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How Much Do You Need for Retirement?

How Much Do You Need for Retirement?

Retirement should be a time to take things easy, and slow down a bit. Without proper planning, however, it’s nothing short of stressful.

According to a recent EBRI survey, nearly one in three workers--an all-time high in the survey’s history--are not confident they’ll have enough money to retire comfortably. But fewer than half the respondents had actually tried to calculate their retirement needs.

You can’t begin to save unless you know how much you’re going to need.

While previous generations relied on traditional pensions, social security benefits, or even inheritances, these sources of income are considered supplemental by today’s retirees.

Related: The Best Places to Retire in 2013

Jean Setzfand, vice president for financial security at AARP, says that rather than lament a long-lost system, think of today’s challenges as an opportunity to customize your retirement. “Whether you want to travel, volunteer, garden in your backyard, or spend time with family, every retirement is different, and it’s really just a matter of defining what you want out of life and then making sure you have the money to support that lifestyle.”

So how much do you need?

See related calculator: How much will I need to save for retirement?

Factor in a long life. According to the Social Security Administration, one out of every four 65-year-olds will live past 90, and one out of ten will live past 95! Fidelity found that survey respondents underestimated their life expectancy by more than 8 years!!!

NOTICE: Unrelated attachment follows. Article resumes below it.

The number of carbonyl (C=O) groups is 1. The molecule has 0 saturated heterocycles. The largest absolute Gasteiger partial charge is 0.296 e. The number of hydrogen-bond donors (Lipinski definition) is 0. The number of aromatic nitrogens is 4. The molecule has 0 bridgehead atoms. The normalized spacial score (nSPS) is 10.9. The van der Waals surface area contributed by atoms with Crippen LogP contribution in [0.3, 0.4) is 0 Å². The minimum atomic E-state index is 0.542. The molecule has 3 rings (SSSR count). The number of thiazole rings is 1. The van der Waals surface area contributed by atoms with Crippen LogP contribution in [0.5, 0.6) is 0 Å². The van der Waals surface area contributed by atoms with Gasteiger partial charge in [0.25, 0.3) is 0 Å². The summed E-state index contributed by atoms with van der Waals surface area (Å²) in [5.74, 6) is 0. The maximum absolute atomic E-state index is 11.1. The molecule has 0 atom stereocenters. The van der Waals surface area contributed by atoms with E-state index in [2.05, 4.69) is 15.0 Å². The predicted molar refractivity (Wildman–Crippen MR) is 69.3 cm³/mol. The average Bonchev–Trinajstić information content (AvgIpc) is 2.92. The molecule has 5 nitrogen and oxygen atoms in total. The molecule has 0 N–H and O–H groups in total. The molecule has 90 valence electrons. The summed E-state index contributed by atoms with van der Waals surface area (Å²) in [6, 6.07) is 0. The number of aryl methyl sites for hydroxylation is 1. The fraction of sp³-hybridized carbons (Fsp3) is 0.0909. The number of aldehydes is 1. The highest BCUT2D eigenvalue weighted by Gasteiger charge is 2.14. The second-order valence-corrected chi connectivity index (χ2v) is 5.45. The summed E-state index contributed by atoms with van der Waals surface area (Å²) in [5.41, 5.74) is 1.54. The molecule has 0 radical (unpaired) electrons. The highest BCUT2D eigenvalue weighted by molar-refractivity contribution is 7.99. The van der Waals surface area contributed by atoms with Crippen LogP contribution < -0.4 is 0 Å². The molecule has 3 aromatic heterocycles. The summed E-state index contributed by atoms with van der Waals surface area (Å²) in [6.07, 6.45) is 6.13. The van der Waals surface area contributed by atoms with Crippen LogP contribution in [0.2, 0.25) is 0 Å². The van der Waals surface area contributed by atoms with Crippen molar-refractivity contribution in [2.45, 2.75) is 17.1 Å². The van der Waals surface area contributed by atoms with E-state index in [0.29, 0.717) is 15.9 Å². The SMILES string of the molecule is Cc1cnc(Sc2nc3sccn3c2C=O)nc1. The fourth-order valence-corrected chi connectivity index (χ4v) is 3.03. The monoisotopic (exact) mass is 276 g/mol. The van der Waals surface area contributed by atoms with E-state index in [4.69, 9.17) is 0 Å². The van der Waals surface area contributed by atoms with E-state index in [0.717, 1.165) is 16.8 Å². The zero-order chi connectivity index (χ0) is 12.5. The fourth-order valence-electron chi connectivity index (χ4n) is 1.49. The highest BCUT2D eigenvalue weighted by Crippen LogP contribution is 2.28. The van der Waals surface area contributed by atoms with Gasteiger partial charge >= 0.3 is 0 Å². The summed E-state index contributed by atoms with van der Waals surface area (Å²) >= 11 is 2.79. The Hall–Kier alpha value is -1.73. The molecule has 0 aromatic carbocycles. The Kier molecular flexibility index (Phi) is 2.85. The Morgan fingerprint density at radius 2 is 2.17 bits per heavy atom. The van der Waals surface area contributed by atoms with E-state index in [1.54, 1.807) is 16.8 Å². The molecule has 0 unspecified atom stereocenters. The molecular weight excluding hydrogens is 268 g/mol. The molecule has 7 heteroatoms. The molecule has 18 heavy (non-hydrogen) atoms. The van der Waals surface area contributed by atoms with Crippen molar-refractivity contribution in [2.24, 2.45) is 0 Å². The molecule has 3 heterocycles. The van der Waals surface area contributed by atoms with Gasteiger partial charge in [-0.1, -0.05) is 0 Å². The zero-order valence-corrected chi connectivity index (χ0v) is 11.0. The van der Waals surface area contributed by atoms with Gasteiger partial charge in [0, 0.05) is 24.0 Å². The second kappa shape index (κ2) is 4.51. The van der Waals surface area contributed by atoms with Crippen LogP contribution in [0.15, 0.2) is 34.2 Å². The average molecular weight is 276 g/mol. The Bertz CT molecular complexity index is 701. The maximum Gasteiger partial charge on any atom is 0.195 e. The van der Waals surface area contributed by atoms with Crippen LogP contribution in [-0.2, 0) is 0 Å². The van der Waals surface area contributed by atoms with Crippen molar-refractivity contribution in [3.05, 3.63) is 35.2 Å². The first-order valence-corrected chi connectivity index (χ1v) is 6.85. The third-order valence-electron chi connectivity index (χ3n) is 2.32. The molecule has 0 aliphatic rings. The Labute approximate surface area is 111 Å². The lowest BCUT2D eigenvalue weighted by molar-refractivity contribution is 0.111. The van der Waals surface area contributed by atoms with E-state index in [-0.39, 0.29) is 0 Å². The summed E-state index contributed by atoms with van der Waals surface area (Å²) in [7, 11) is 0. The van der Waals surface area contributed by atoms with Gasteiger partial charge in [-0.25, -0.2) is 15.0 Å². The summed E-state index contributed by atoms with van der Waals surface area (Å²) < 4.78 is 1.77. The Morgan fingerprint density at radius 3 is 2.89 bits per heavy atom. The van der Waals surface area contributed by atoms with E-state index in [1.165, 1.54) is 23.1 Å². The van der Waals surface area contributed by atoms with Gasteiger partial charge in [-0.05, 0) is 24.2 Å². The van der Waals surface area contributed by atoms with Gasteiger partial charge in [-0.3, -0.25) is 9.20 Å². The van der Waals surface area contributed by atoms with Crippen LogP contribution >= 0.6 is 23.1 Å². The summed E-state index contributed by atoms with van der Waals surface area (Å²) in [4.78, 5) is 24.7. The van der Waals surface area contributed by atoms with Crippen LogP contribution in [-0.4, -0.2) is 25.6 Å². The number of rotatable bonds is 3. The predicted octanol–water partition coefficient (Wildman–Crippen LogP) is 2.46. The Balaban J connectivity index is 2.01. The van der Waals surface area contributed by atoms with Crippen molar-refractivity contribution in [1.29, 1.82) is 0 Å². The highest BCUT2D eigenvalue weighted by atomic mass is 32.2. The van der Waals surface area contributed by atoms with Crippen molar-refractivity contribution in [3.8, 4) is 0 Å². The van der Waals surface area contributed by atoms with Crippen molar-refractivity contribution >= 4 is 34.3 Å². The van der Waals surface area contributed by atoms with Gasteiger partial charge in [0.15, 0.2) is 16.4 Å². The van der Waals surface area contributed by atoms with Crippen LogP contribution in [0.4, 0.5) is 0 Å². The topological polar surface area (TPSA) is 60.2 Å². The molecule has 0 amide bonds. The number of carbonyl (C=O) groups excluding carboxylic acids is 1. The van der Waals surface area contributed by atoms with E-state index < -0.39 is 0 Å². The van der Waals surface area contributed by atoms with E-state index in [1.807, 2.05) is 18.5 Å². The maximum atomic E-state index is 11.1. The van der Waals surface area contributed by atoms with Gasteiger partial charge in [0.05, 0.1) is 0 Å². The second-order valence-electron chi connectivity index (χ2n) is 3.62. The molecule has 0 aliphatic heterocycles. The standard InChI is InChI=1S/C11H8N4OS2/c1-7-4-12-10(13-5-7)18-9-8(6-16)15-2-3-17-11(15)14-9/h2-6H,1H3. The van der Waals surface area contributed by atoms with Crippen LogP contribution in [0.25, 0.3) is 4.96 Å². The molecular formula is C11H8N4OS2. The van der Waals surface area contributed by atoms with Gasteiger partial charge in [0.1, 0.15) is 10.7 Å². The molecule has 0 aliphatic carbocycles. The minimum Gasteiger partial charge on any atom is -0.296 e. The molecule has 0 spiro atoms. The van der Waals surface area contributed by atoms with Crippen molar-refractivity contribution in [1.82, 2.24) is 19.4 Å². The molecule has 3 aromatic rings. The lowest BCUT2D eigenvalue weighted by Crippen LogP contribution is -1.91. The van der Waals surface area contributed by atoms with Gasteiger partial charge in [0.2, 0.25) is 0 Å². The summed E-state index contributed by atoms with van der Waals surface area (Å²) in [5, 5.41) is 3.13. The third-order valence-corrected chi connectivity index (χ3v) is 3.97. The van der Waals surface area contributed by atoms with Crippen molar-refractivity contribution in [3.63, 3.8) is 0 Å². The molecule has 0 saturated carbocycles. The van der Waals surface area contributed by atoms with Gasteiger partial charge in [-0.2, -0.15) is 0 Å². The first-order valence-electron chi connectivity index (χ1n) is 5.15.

You don’t want to outlive your retirement savings, but if you come up short, you’ll likely have to work longer, as three in four workers say they plan to, according to a Gallup poll. Some are turning their passions into profits.

“The more that you can think and inventory all the skills that you’ve acquired through your multiple jobs and figure out how to apply them in a more flexible manner, it will provide you a longer perspective,” says Setzfand.

Working longer builds your nest egg, and could boost your eventual retirement payout.

See related calculator: What may my 401(k) be worth?

For example, while your full social security retirement age might be 66, each year you delay your payout, up to age 70, adds 8 percent to your eventual monthly payout (This is a guaranteed return you won’t get anywhere else). That means that a check worth $2000/month at age 66 would grow to $2640 by age 70.

Finally, try cutting your monthly expenses. A little savings can make a big difference down the road. Just eliminating one dinner out per month--and putting that $50 into a conservative savings account--could compound to more than $25,000 over the next 30 years.

See related calculator: What is the impact of increasing my 401(k) contribution?

What are your retirement plans and what are you doing to try to save more and spend less? Find me on Twitter @veragibbons and use the hashtag, #costofliving.